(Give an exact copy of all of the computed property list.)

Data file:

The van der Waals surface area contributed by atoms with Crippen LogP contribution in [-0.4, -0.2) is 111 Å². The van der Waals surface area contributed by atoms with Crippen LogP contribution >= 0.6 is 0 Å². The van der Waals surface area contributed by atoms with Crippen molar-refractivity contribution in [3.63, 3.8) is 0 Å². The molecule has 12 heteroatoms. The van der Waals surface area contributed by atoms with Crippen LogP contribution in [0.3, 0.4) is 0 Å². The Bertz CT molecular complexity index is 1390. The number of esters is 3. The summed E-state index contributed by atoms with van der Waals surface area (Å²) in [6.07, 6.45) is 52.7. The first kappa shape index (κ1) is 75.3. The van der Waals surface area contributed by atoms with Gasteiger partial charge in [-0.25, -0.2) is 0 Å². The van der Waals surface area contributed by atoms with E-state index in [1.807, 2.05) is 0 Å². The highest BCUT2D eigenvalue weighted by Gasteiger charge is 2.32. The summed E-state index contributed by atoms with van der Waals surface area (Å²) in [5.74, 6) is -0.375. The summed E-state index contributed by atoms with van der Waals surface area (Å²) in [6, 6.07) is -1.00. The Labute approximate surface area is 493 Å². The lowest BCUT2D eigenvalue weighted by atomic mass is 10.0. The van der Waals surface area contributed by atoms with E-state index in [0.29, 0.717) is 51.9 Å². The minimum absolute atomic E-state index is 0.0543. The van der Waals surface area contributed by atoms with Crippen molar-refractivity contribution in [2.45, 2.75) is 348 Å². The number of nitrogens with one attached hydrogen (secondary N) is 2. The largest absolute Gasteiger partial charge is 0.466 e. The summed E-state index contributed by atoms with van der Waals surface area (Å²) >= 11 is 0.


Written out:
The van der Waals surface area contributed by atoms with Crippen LogP contribution in [-0.4, -0.2) is 111 Å². The van der Waals surface area contributed by atoms with Crippen LogP contribution >= 0.6 is 0 Å². The van der Waals surface area contributed by atoms with Crippen molar-refractivity contribution in [3.63, 3.8) is 0 Å². The molecule has 12 heteroatoms. The van der Waals surface area contributed by atoms with Crippen LogP contribution in [0.3, 0.4) is 0 Å². The Bertz CT molecular complexity index is 1390. The number of esters is 3. The summed E-state index contributed by atoms with van der Waals surface area (Å²) in [6.07, 6.45) is 52.7. The first kappa shape index (κ1) is 75.3. The van der Waals surface area contributed by atoms with Gasteiger partial charge in [-0.25, -0.2) is 0 Å². The van der Waals surface area contributed by atoms with E-state index in [1.807, 2.05) is 0 Å². The highest BCUT2D eigenvalue weighted by Gasteiger charge is 2.32. The summed E-state index contributed by atoms with van der Waals surface area (Å²) in [5.74, 6) is -0.375. The summed E-state index contributed by atoms with van der Waals surface area (Å²) in [6, 6.07) is -1.00. The Labute approximate surface area is 493 Å². The lowest BCUT2D eigenvalue weighted by atomic mass is 10.0. The van der Waals surface area contributed by atoms with E-state index in [0.29, 0.717) is 51.9 Å². The minimum absolute atomic E-state index is 0.0543. The van der Waals surface area contributed by atoms with Crippen molar-refractivity contribution in [2.45, 2.75) is 348 Å². The number of nitrogens with one attached hydrogen (secondary N) is 2. The largest absolute Gasteiger partial charge is 0.466 e. The summed E-state index contributed by atoms with van der Waals surface area (Å²) >= 11 is 0.